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Subject:Re: Independent Contractor v. Employee Status From:Jim Purcell <jimpur -at- MICROSOFT -dot- COM> Date:Mon, 3 Mar 1997 16:42:35 -0800
Suzanne Hosie writes:
>Re temp agencies: My policy is to not work for them as I have more than
>enough good paying work on my own. However, I make exceptions when they are
>trustworthy AND I get the same pay through them as I would on my own. In
>that case, why not do it?
When I worked as a contractor, I always worked through agencies. Many
companies insist on it for all the reasons explored in this thread, and
I'm basically not interested in doing my own bookkeeping and marketing.
The liability thing never occurred to me, but that would have reinforced
my tendency toward agencies, too.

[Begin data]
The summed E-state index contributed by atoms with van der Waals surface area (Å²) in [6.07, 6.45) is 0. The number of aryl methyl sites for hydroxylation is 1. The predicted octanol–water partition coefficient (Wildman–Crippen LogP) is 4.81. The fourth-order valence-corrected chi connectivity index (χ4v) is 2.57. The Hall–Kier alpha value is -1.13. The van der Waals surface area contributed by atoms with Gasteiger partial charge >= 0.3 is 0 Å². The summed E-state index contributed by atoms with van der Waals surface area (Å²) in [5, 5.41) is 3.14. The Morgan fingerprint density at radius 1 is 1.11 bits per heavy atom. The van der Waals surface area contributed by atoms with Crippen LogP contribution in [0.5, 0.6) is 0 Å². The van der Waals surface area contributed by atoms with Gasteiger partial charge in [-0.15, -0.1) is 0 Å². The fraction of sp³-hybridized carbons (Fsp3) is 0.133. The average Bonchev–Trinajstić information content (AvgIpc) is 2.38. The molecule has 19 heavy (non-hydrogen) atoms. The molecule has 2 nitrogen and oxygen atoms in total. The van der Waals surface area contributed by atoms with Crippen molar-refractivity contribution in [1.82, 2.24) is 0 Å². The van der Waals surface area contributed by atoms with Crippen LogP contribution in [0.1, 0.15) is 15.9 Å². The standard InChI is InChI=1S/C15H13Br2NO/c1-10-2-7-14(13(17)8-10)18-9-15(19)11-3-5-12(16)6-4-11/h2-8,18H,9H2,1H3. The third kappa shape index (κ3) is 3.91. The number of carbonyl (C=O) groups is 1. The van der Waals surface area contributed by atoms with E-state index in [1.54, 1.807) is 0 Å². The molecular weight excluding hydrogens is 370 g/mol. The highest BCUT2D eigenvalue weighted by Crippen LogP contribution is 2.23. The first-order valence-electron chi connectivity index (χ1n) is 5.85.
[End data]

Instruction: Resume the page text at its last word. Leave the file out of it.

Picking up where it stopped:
As to establishing rates, I always told the agency what I would work for
and let them get what they could from the client. As long as I got what
I wanted, I really didn't care how much of a markup the agency was
getting. (If you find your own work, many agencies reduce their markup
to the company and waive any non-compete arrangement for future work.
YMMV; check your work agreement.)
Even if you prefer the security of a regular job, contracting is a good
way to comparison shop for an employer. Many companies hire from their
contractor pool. This "try before you buy" approach works well for both
the company and the writer: they can see your work, and you can see what
they're like to work with. Caveat lector: be aware of the terms of any
non-compete agreement you may have to sign with an agency. Most
interpret this agreement very leniently, especially if you've worked for
them a while or the hiring company is a good customer. Even so, know
what you're signing.
jimpur -at- microsoft -dot- com
My opinions, not Microsoft's